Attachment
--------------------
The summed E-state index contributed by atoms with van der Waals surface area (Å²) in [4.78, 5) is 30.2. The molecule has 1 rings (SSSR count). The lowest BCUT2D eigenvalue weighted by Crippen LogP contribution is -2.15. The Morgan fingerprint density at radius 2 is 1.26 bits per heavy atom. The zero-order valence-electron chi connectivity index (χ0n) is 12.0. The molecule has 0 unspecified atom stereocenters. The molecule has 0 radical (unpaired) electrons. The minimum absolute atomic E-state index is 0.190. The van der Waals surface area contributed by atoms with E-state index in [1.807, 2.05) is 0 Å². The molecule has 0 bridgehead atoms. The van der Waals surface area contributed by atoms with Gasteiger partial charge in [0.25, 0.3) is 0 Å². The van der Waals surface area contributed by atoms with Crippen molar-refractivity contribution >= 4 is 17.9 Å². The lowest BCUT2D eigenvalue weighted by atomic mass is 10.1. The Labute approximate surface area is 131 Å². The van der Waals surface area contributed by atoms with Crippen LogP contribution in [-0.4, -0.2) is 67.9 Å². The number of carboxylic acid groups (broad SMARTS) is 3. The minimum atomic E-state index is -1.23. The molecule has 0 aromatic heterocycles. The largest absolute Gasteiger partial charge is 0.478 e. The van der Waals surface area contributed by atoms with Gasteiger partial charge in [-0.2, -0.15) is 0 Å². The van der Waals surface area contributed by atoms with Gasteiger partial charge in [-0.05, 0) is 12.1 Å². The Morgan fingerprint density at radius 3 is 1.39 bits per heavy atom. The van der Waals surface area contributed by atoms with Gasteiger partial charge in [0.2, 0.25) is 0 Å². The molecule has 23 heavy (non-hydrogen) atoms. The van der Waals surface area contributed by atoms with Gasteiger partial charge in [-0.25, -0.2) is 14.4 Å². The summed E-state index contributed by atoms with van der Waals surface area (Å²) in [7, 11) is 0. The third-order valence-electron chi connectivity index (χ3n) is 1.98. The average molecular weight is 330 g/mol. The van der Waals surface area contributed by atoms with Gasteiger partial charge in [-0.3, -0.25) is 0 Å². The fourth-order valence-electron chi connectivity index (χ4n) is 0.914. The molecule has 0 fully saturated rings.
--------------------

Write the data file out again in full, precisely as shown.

The summed E-state index contributed by atoms with van der Waals surface area (Å²) in [4.78, 5) is 30.2. The molecule has 1 rings (SSSR count). The lowest BCUT2D eigenvalue weighted by Crippen LogP contribution is -2.15. The Morgan fingerprint density at radius 2 is 1.26 bits per heavy atom. The zero-order valence-electron chi connectivity index (χ0n) is 12.0. The molecule has 0 unspecified atom stereocenters. The molecule has 0 radical (unpaired) electrons. The minimum absolute atomic E-state index is 0.190. The van der Waals surface area contributed by atoms with E-state index in [1.807, 2.05) is 0 Å². The molecule has 0 bridgehead atoms. The van der Waals surface area contributed by atoms with Gasteiger partial charge in [0.25, 0.3) is 0 Å². The van der Waals surface area contributed by atoms with Crippen molar-refractivity contribution >= 4 is 17.9 Å². The lowest BCUT2D eigenvalue weighted by atomic mass is 10.1. The Labute approximate surface area is 131 Å². The van der Waals surface area contributed by atoms with Crippen LogP contribution in [-0.4, -0.2) is 67.9 Å². The number of carboxylic acid groups (broad SMARTS) is 3. The minimum atomic E-state index is -1.23. The molecule has 0 aromatic heterocycles. The largest absolute Gasteiger partial charge is 0.478 e. The van der Waals surface area contributed by atoms with Gasteiger partial charge in [-0.2, -0.15) is 0 Å². The van der Waals surface area contributed by atoms with Gasteiger partial charge in [-0.05, 0) is 12.1 Å². The Morgan fingerprint density at radius 3 is 1.39 bits per heavy atom. The van der Waals surface area contributed by atoms with Gasteiger partial charge in [0.2, 0.25) is 0 Å². The molecule has 23 heavy (non-hydrogen) atoms. The van der Waals surface area contributed by atoms with Gasteiger partial charge in [-0.25, -0.2) is 14.4 Å². The summed E-state index contributed by atoms with van der Waals surface area (Å²) in [7, 11) is 0. The third-order valence-electron chi connectivity index (χ3n) is 1.98. The average molecular weight is 330 g/mol. The van der Waals surface area contributed by atoms with Gasteiger partial charge in [-0.3, -0.25) is 0 Å². The fourth-order valence-electron chi connectivity index (χ4n) is 0.914. The molecule has 0 fully saturated rings.